Make Sure Your Home Measures Up

If you love to scope out listings on realtor.ca over your lunch break (come on, we know you do!), you may have noticed some descriptions recently saying “measured according to RMS standards”.

We thought this might not mean much to you so here is your briefing…

The bodies that govern realtors in Alberta have had measurement guidelines in place for many years but the guidelines were loose and, more important, being loosely followed. What resulted was errors and perhaps exaggerations by realtors using their own methods to measure and calculate the size of a property.

From time to time, lawsuits would arise when homeowners would find out later that their beloved 1,020 square foot bungalow was actually only 980 square feet and, when they go to sell it, they will miss out on a whole batch of buyers whose searches are capped at 1,000 square feet.

This is why the Real Estate Council of Alberta (RECA) introduced the Residential Measurement Standard (RMS) which ensures Realtors provide consistent, reliable and verifiable property size and dimensions. They are now also auditing Realtor’s files and disciplining those that aren’t following the standard. 

One big change with the new rules is that any homes that are attached – duplexes, row homes, townhomes, semi-detached infills – are now being measured the same way that we have always measured apartments, which is the principle of “paint to paint”. This excludes wall thickness from the measurements. So even if you own a single-family house (no condo fees) but you are attached to your neighbour, your measurements are now calculated differently than a detached single-family house.

So your house didn’t actually shrink but it’s going to appear that way next time you go to sell. The good news? Everyone else is in the same boat so your competition will be on the same playing field.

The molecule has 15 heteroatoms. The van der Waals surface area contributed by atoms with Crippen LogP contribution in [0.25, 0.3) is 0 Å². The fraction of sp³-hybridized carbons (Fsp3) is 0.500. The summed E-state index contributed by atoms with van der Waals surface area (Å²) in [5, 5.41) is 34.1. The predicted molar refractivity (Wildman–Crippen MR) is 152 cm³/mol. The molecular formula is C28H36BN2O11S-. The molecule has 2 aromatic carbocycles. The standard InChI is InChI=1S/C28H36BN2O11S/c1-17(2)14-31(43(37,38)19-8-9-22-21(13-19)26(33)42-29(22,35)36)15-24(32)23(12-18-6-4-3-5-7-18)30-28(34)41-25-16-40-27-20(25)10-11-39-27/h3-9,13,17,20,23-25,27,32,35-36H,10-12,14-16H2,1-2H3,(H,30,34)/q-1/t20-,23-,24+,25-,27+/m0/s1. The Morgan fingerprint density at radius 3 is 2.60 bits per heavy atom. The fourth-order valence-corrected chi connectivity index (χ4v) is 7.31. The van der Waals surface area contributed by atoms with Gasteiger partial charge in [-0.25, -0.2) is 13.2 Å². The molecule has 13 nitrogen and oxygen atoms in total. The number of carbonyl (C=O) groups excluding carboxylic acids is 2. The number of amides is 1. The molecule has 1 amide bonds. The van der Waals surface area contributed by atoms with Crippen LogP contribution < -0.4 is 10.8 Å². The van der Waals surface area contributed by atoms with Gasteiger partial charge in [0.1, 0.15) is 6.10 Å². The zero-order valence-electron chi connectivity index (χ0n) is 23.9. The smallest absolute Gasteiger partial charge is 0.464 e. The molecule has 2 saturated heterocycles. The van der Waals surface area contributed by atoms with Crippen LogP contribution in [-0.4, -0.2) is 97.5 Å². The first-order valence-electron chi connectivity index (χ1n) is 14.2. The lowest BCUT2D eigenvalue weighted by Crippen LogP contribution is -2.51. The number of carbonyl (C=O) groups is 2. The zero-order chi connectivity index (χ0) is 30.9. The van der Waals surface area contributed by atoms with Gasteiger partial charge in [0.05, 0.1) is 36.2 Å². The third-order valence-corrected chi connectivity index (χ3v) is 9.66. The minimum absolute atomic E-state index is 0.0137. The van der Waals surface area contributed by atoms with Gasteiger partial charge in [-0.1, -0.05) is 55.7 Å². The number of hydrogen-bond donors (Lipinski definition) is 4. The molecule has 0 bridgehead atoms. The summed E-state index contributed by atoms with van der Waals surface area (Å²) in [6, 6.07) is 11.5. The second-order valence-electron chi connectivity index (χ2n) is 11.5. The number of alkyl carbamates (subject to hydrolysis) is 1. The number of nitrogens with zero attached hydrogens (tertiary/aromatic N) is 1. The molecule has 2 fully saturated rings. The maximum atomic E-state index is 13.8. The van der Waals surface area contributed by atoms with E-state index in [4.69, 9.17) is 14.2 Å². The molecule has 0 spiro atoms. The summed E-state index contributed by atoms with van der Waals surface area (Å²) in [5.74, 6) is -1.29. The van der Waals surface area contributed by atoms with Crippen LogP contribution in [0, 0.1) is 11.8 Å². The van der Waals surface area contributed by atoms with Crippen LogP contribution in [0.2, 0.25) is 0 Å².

The RMS was created with nine principles that Realtors must follow when measuring residential properties. The RMS area of a property is the sum of its above grade levels. 

I wont bore you with all nine (check it for yourself here), but some of the key things to remember:

First and foremost, real estate professionals must discuss the RMS with their selling and buying clients – its a fiduciary responsibility and part of delivering competent service.

Also, dont use other measurement methods – copying data from old MLS listings, using builder’s floor plans or having Uncle Dave and his handy tape measure come by. RMS is in place so that going forward we can be confident that all measurements are accurate.  

There is no excuse for Realtors not to use RMS. Today, if someone is found to have wilfully misrepresented the size of a home, it can result in everything from a professional reprimand, suspension, fines or even civil proceedings.

Amie and I know RMS quite well. We’ve just finished mandatory RMS training and can measure basic homes ourselves. But when youre dealing with four-level splits with various ceiling heights, multiple staircases and bay windows, we hire trained RMS professionals who carry errors and omissions insurance! We always want to ensure accurate information and want to protect you from getting into a lawsuit over square footage. 

Measuring a home properly with one consistent, standardized method seems like a trivial thing. But if you ever want assurances that the home youre buying or selling is actually the size it claims to be, insist on having an RMS measurement. Your Realtor should already be doing that.
-Bob